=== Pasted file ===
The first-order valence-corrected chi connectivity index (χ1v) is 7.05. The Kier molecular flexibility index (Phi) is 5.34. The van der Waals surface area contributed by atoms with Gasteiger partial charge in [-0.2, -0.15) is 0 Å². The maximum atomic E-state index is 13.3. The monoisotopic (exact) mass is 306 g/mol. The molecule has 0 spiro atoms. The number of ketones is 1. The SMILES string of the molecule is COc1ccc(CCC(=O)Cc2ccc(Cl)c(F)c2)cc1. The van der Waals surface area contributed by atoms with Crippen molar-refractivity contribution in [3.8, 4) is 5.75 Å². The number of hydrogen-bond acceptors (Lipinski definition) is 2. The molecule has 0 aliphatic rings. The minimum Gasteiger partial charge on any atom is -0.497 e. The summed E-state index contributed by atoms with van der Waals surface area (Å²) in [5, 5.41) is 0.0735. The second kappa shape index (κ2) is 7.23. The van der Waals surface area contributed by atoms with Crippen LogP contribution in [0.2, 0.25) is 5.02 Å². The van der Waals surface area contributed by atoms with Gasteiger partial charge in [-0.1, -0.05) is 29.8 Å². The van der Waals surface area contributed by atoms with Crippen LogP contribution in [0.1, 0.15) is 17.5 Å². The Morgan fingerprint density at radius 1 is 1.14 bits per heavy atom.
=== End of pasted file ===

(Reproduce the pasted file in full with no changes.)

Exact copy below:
The first-order valence-corrected chi connectivity index (χ1v) is 7.05. The Kier molecular flexibility index (Phi) is 5.34. The van der Waals surface area contributed by atoms with Gasteiger partial charge in [-0.2, -0.15) is 0 Å². The maximum atomic E-state index is 13.3. The monoisotopic (exact) mass is 306 g/mol. The molecule has 0 spiro atoms. The number of ketones is 1. The SMILES string of the molecule is COc1ccc(CCC(=O)Cc2ccc(Cl)c(F)c2)cc1. The van der Waals surface area contributed by atoms with Crippen molar-refractivity contribution in [3.8, 4) is 5.75 Å². The number of hydrogen-bond acceptors (Lipinski definition) is 2. The molecule has 0 aliphatic rings. The minimum Gasteiger partial charge on any atom is -0.497 e. The summed E-state index contributed by atoms with van der Waals surface area (Å²) in [5, 5.41) is 0.0735. The second kappa shape index (κ2) is 7.23. The van der Waals surface area contributed by atoms with Crippen LogP contribution in [0.2, 0.25) is 5.02 Å². The van der Waals surface area contributed by atoms with Gasteiger partial charge in [-0.1, -0.05) is 29.8 Å². The van der Waals surface area contributed by atoms with Crippen LogP contribution in [0.1, 0.15) is 17.5 Å². The Morgan fingerprint density at radius 1 is 1.14 bits per heavy atom.